The following article contains spoilers for Aquaman.
Aquaman is a massive box office hit credited for its spectacular visuals. There is much more, underneath the surface, however, in a story about what it means to be a hero. This includes moments in which Aquaman better handles a set of circumstances similar to a moment in Batman Begins that fans have debated for over a decade.
Early in the film, Arthur Curry (Jason Momoa) fights to stop a gang of pirates from stealing a submarine. The pirates are led by a father/son duo and when the conflict results in the father (Michael Beach) being trapped and doomed to drown, the son (Yahya Abdul-Mateen II) begs Arthur for mercy, but Arthur declines. The father dies and as a result, Black Manta is born.
Arthur Curry’s refusal to save the Black Manta’s father is reminiscent of a key moment in the third act of Christopher Nolan’s Batman Begins. The antagonist, Ra’s al Ghul (Liam Neeson) has a microwave emitter aboard a monorail train headed for Wayne Tower, the central hub of Gotham City’s water supply. If the emitter reaches Wayne Tower, the city’s entire water supply will be vaporized, releasing a fear toxin that will make the citizens of Gotham tear each other apart.
Batman (Christian Bale) battles Ra’s aboard the train. During their fight, Ra’s intentionally damages the controls of the train so that it cannot be stopped. Unbeknownst to Ra’s, Batman has given Jim Gordon the Batmobile, which Gordon uses to blow up part of the elevated track so that the train cannot reach Wayne Tower even if Batman fails. The train is going to crash.
Once Batman overpowers Ra’s, his mentor-turned-nemesis effectively asks if Batman is going to kill him. “I won’t kill you,” Batman replies, “but I don’t have to save you.” Batman escapes the train and leaves Ra’s to die as it flies off the damaged track, crashes, and explodes.
Fans have been debating that moment ever since. Would Batman really make that decision? Should he?
Batman did not murder Ra’s al Ghul. Batman’s intention was to stop the train. Having the train fly off of a blown-up track was Batman’s backup plan. It was Ra’s who rendered the train impossible to stop. If Ra’s had not done that, he could have stopped the train himself when he saw that the track had been destroyed.
Batman and Aquaman do the same thing in their respective movies. They refuse to save violent criminals from dangerous situations that those criminals created for themselves. The decisions made by Batman and Aquaman are justifiable, but not very heroic. Superheroes, after all, save villains all the time. The difference between the two films, however, is that Arthur Curry acknowledges and learns from his questionable decision in Aquaman while Bruce Wayne never does in Batman Begins or its two sequels.
To be clear, Batman Begins is one of the greatest comic book films ever made. It is an all-time classic and influenced many films that came after it. The movie has been reasonably criticized, however, for Batman’s decision not to save Ra’s, thanks in large part to Bruce Wayne never really admitting any error in subsequent films. He’s confronted with the death of Ra’s in The Dark Knight Rises, but outside of other villains trying to kill everyone in Gotham, no one, including Batman, ever questions the ethics of his choice.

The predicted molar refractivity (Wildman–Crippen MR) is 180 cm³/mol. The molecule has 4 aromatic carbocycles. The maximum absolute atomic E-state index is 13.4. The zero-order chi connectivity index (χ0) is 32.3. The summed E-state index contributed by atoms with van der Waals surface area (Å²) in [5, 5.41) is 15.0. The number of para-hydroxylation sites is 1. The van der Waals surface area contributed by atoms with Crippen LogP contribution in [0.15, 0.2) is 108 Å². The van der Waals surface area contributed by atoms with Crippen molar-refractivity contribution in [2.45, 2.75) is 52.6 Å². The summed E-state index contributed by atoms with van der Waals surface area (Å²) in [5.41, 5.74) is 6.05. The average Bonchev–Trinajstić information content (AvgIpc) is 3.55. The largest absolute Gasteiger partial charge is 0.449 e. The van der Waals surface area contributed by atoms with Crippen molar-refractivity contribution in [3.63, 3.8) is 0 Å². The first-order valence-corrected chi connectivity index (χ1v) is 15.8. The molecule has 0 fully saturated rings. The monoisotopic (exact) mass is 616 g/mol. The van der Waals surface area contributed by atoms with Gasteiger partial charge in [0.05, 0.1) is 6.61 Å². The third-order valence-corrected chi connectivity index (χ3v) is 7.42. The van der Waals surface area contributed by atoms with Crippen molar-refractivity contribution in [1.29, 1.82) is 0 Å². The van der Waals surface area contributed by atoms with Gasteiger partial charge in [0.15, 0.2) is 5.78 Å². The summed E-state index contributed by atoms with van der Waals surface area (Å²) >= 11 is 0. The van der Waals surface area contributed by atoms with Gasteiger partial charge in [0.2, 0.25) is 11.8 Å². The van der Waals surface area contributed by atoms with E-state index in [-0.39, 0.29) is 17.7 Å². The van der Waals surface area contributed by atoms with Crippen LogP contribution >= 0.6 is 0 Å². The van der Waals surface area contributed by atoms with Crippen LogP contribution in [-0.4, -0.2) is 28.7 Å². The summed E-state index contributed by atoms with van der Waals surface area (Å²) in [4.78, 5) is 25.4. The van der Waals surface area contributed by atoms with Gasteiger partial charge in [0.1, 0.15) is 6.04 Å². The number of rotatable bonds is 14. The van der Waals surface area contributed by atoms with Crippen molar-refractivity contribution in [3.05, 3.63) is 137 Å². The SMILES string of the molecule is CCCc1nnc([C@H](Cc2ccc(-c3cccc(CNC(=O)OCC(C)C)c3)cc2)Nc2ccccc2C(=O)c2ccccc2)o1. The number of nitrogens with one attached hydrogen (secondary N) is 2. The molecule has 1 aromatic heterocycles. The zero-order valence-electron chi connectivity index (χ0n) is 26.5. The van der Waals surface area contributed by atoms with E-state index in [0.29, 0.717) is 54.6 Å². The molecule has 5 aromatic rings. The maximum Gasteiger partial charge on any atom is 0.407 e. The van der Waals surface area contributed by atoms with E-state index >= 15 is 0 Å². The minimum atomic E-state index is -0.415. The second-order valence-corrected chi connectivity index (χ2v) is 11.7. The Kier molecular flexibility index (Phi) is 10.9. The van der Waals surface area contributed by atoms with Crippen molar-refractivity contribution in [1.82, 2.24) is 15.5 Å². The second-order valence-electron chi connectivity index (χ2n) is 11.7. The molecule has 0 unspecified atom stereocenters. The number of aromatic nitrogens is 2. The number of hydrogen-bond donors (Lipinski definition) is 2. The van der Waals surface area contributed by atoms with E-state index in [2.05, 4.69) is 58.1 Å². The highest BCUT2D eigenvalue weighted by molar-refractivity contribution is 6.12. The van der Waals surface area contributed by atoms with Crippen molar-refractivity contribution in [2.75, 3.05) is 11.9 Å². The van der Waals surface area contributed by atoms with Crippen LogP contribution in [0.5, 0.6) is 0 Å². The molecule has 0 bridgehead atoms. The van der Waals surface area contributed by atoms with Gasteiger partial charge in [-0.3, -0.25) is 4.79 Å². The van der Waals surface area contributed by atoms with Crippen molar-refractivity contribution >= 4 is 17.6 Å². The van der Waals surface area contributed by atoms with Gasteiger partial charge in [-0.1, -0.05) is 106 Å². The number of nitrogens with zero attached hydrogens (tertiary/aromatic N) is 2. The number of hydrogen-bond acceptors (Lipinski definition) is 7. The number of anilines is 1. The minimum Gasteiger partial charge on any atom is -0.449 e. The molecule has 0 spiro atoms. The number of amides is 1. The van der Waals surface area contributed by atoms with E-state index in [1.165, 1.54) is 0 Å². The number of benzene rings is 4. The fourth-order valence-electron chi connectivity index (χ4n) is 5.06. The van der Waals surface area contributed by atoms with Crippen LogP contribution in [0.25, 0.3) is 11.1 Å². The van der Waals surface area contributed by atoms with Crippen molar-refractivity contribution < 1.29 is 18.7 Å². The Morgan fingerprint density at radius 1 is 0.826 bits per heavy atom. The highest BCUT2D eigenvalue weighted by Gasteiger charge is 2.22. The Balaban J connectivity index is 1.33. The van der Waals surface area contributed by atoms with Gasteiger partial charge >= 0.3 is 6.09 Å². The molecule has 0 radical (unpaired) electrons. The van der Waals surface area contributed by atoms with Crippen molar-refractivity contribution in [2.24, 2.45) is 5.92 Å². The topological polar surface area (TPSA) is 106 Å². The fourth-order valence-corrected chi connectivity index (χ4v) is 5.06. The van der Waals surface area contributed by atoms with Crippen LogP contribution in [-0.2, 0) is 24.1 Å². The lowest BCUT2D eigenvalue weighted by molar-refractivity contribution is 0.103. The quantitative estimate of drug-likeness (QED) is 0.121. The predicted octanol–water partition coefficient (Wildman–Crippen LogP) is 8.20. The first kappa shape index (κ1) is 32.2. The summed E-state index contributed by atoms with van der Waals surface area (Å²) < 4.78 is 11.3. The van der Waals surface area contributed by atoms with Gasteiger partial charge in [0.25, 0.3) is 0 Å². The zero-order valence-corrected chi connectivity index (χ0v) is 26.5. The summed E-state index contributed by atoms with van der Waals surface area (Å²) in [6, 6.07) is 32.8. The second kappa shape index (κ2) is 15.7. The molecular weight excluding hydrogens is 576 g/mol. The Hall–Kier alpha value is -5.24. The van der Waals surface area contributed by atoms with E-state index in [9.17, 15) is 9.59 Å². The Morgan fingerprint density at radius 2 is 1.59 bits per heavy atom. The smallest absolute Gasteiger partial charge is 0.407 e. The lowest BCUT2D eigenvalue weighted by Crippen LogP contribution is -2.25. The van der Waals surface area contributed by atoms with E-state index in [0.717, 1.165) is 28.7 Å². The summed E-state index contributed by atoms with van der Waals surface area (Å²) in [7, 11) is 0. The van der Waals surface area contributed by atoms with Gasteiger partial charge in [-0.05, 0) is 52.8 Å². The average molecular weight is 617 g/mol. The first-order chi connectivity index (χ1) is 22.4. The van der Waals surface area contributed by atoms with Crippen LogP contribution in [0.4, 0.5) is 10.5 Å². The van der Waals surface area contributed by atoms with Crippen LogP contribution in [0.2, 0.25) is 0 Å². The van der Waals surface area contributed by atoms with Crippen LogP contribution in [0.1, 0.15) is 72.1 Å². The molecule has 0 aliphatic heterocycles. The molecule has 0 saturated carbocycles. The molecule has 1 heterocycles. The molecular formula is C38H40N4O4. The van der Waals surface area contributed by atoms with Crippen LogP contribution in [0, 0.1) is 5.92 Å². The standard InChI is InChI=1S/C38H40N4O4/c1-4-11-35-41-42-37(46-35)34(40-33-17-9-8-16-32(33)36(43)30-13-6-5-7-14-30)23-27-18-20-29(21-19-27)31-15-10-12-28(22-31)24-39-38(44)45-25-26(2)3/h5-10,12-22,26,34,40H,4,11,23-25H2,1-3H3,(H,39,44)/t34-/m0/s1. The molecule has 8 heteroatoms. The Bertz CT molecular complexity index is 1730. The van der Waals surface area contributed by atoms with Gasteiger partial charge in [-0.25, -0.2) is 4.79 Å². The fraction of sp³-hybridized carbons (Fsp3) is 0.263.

Aquaman handles Arthur Curry’s decision not to save an antagonist much more effectively. After surviving an attack by Black Manta, Arthur admits to Mera that he made a mistake and created an enemy. While we should not expect our heroes to be perfect and make the correct choice every time, it is great to see Arthur learning and growing from his choices so that he can be a better hero.
“[Arthur] needs to basically reflect and realize that he made a mistake,” director James Wan told Superhero News during the Aquaman press junket last month. Wan wasn’t comparing Aquaman to any other film. These comparisons to Batman Begins are my own.
“That’s what the whole movie’s ultimately about for his character,” Wan continued. “Later in the movie, someone says to him that a king only fights for his nation, but a hero fights for everyone. That’s the journey that Arthur realizes that if he’s to become a hero, he needs to do the right thing, even if the right thing may not be right for him at the time.”
Batman v Superman: Dawn of Justice and Justice League already established Arthur Curry being super. For writer David Leslie Johnson, that meant the origin story for Aquaman needed to be about Arthur learning what it takes to be a hero.
“When you start off with Aquaman in this movie, he’s walking the walk sort of, but his heart’s maybe not in it,” Johnson explained. “Emotionally, he’s unfinished. He’s not really any better than one of us.
“When he lets Black Manta’s dad die, you almost understand his decision. You’re just like ‘Well, screw these guys.’ Maybe any one of us could have made that decision, but in order to be the hero, he’s gotta be better than any one of us and that’s part of his origin so that when he comes out of the waterfall, he’s actually Aquaman with a capital ‘A’ and sort of fully realized as a hero.”
Jason Momoa does a terrific job of conveying all of this through his performance. For all the bravado he displays throughout the film, it is this rare moment of vulnerability for a superhero that is the highlight of Momoa’s portrayal.
None of this is to argue that Aquaman is a better overall movie than Batman Begins. It’s a little early to decide Aquaman’s place in the history of the genre. In a pair of similar moments for each film’s respective title character, Aquaman delivered something much more heroic.